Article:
THERE'S no shortage of SUVs on our roads these days but very few offer the specific talents of the Ssangyong Rexton - and none for the same price.
The Rexton has genuine off-road smarts, is an impressive tow-car, can carry up to seven people and costs from as little as £28,995.
When it hit UK showrooms in late 2017 it also raised the bar considerably in terms of style and quality for South Korean 4x4 specialists Ssangyong - still a relatively unknown name to car buyers here.
Those who had heard of the brand probably associated it with somewhat drab, utilitarian motors which sat firmly in the cheap and cheerful category.
But while the pricing is still very competitive, the Rexton is now a modern, good looking, imposingly proportioned vehicle that drew plenty of admiring glances and comments during my week behind the wheel.
And in range-topping Ultimate trim, yours for a recommended retail £38,995 before you start haggling, the interior quality genuinely approaches premium territory.
Okay, it's not a Mercedes or Audi, but with quilted nappa leather upholstery, ambient lighting, power-adjustable heated and ventilated front seats, heated rear seats, automatic dual-zone air conditioning and rear privacy glass this is certainly a classy way to travel.
It's also a spacious one, given that the Rexton is nearly five metres long and two metres wide. There's plenty of wriggle room up front and in the back three adults sit abreast comfortably, with no transmission tunnel for the one in the middle to negotiate either.
Equipment levels are upmarket too, with an intuitive 9.2-inch touchscreen infotainment system on board that includes navigation, digital radio and Apple CarPlay and Android Auto connectivity.
You also get cruise control, a powered tailgate, autonomous emergency braking and a reversing camera with 360-degree around view monitoring - very useful when parking a car of the Rexton's dimensions.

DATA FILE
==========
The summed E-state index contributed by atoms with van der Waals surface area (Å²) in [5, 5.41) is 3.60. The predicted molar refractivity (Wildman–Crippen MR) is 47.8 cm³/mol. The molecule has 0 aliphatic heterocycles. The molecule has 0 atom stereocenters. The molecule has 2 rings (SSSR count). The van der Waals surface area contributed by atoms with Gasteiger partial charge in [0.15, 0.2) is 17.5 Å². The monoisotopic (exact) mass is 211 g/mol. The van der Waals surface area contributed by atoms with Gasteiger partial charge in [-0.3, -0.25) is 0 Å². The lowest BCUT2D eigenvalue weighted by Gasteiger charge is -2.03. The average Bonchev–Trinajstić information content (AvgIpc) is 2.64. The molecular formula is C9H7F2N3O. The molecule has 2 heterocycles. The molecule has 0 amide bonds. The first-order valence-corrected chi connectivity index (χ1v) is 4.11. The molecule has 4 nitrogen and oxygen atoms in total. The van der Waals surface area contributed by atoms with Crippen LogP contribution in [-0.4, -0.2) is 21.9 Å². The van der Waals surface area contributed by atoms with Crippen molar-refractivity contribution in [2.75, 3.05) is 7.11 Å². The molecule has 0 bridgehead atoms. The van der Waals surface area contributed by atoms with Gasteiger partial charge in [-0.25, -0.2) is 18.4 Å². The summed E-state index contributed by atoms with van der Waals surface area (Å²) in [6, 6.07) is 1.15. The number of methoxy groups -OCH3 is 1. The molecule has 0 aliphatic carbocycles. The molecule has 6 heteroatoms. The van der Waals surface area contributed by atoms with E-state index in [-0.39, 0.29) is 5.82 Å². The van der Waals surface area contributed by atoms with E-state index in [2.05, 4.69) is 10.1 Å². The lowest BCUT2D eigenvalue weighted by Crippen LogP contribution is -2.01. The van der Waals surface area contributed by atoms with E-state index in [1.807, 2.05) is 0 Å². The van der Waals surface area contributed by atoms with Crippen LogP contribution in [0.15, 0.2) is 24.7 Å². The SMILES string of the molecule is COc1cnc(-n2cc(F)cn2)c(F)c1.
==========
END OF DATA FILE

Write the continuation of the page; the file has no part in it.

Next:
Strangely, the flagship Ultimate is the only model you cannot have with seven seats, which are fitted as standard on the entry-level EX version and available as an option on mid-range ELX cars.
The absence the flip-up, third-row seats, though, means that those who opt for range-topping spec can take full advantage of the Rexton's boot space which ranges from 820 to 1,977 litres, with the 60/40 split rear seats folded down.
Despite, it's modern looks, more comfortable cabin and high-tech gadgetry, though, the Rexton relies on some old school underpinnings - resting on a ladder chassis usually reserved these days for pick-up trucks and, indeed, used on SsangYong's own Musso workhorse.
This is evident in a more agricultural and cumbersome feel from behind the wheel, steering that is a little vague and a ride which is on the firm side but is also a key factor in the Rexton's towing prowess - it can haul up to 3.5 tonnes of braked caravan, trailer or horsebox - and off-road capability.
SsangYong has more than 60 years of four-wheel drive experience to draw upon and the selectable 4x4 system will cope with terrain that would see off many ‘soft-roader' rivals - allowing the driver to switch between rear and all-wheel drive to suit conditions as well as low-ratio all-wheel-drive (AWD) when the going gets particularly tough.
Just one engine is used across the range, a 2.2-litre diesel unit which kicks out 181ps but, more importantly, offers plenty of grunt from as little as 1,600 revs. It's mated to a seven-speed automatic gearbox borrowed from Mercedes in range-topping cars.
Under sharp acceleration the powerplant is noisy and the gearbox slow to react but, driven sensibly, the combination works well and progress is smooth and refined, with motorway cruising handled with particular aplomb.
Fuel consumption and carbon emissions, at a claimed 34.8 miles per gallon and 213g/km respectively, are the Rexton's main shortcomings but rivals with similar capabilities fare no better really in these areas and cost more to buy.